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Rafnar Shipyard’s two new launches

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rafnarAt the Gothenburg HSBO High Speed Boat Operators Forum, the Oslo Boat Show, and the recent Monaco Yacht Show, the Iceland-based Rafnar shipyard presented and launched two new products based upon the innovative Rafnar OK Hull & Keel technology. This previously little-known Icelandic shipyard and design team continue to surprise the market with their amazingly stable OK Hull & Keel technology, and 2017 promises to bring to market even more interesting and innovative versions of their product range.

The 8,5-metre Flengur 850 Special Services Support RIB
After a specific request from the Icelandic Coastguard organisation – who have already had an 11-metre Leiftur 1100 Cabin RIB in operational service for the past year, and who found that the performance of the Rafnar OK hull has drastically improved their operational capabilities in rough and harsh conditions – the Rafnar team have recently delivered an easily deployable 8,5m Special Service Open RIB for rapid response use from the coastguard mother-ship.  This compact and fast RIB is jet-driven, using a Volvo Penta D6 330HP engine which powers a single MJP Ultrajet 251HT, and reaches 30 knots.  The patented OK Hull technology is scaled down for this size requirement, and the RIB performs with the same comfort and stability as her bigger sisters.
The coastguard specifically required that this craft could be easily deployed both from the coastguard cutter, and also from a C130 aircraft by parachute when required, so all detail was focused on simplicity, ruggedness, and reliability.   With an enthusiastic response from the operational teams in the coastguard, Rafnar have now introduced this craft as a general purpose service tender and work-boat for commercial and leisure usage in the mega-yacht support market.

The 12-metre Leiknir 1200 DayCruiser
During 2015 Rafnar tested a bold prototype of a scaled-up 11m coastguard and search-and-rescue hull carrying two 500 HP Marinediesel inboard engines with Konrad drives, which achieved 42 knots top speed. This evolved into the ‘Leiknir 1200 Open Support Craft’, with solid foam-collar fendering, instead of standard inflatable pontoons.  The dynamic performance of this much heavier and voluminous ‘open’ craft prompted the Rafnar designers to design and build a Nordic DayCruiser on this hull platform.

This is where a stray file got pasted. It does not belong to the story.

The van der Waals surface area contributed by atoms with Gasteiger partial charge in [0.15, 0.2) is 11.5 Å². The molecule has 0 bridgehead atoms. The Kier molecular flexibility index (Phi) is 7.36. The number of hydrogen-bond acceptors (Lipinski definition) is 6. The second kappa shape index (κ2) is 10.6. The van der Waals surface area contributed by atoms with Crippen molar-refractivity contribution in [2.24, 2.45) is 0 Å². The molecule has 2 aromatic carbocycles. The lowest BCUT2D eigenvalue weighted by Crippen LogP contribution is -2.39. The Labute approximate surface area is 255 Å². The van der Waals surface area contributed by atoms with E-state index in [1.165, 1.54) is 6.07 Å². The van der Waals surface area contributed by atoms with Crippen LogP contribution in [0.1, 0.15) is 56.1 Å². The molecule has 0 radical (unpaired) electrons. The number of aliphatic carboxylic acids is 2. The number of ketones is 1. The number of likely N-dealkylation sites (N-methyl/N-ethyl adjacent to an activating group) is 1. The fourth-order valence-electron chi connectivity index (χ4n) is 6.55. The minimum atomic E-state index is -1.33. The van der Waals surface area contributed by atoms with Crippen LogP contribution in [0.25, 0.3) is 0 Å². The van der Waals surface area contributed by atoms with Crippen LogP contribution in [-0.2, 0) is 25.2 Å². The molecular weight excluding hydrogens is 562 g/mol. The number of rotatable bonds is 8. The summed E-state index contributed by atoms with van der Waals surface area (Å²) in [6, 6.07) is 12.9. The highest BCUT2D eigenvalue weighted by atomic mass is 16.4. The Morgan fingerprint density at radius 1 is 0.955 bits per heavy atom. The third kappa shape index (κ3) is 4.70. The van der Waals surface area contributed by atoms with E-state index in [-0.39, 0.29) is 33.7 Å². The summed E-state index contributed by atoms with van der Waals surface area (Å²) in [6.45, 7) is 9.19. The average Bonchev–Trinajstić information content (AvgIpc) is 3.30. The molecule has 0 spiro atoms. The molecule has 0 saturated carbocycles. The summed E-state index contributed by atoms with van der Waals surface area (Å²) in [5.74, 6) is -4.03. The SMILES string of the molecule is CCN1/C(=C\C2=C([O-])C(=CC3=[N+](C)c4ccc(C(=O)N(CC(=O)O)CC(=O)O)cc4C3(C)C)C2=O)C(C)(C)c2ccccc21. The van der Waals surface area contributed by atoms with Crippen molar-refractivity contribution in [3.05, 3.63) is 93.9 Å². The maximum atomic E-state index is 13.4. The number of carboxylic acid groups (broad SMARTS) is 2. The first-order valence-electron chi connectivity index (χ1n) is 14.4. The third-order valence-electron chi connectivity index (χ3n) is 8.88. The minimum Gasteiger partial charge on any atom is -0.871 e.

Selecting to carry out this build aimed at the leisure market at the Rafnar-owned facility in Maloy, in Norway, the Rafnar team specifically targeted the Norwegian boat enthusiast with the design and capability of this fast and comfortable boat.  Instead of the Marinediesel option previously applied to this hull-type, designers decided upon dual Volvo Penta IPS 435 HP propulsion.  Incorporating a spacious fore-cabin, a shower and head, a vast enclosed pilot-house, and domestic cooking facilities, this attractive day-cruiser/over-nighter provides an ideal exploration platform for the Nordic fjords and archipelagos.  With a top speed of 35 knots and an extensive range, the 12m ‘Leiknir 1200 DayCruiser’ greatly broadens the scope of the core stated Rafnar philosophy ‘Keeping Comfort at Sea’.
As a ‘warm-weather’ version of this attractive 12m craft, the design team has now been commissioned to produce both a ‘Half-open’ cabin version, and a ‘T-Top’ open version for use in the Mediterranean and Caribbean.  The increase in interior volume with this 12m hull-form has allowed Rafnar to successfully fit two inboard engines, however an outboard open version is also in design – where the recommended choice will be for 2 x 400 HP outboard motors, aiming to achieve a speed of 50 knots.

Scaling up to 38-metre with a Long Distance Explorer Yacht
Recent CFD –fluid-dynamics – testing has indicated that the OK Hull technology is scalable even farther, and the designer and inventor, Ossur Kristinsson, has completed the design of a luxury 38m super-yacht, in collaboration with Cano Lanza Yacht Design.  Although not yet in build, this explorer yacht promises to demonstrate all of the comfort and hull-performance features and characteristics of the Rafnar RIBs, open boats, and day-cruiser.
The unique OK hull-form, which appears to ‘invite’ the resistant displaced water around it to travel more swiftly and efficiently along the hull, has surprised many a mariner and naval architect by its simplicity and effectiveness – with no gimmicks or gadgets being applied so as to achieve this vastly improved performance.  The Rafnar hull performs in displacement-type mode at all times, and crew experience little or no slamming and bouncing or instability, even in rough conditions.

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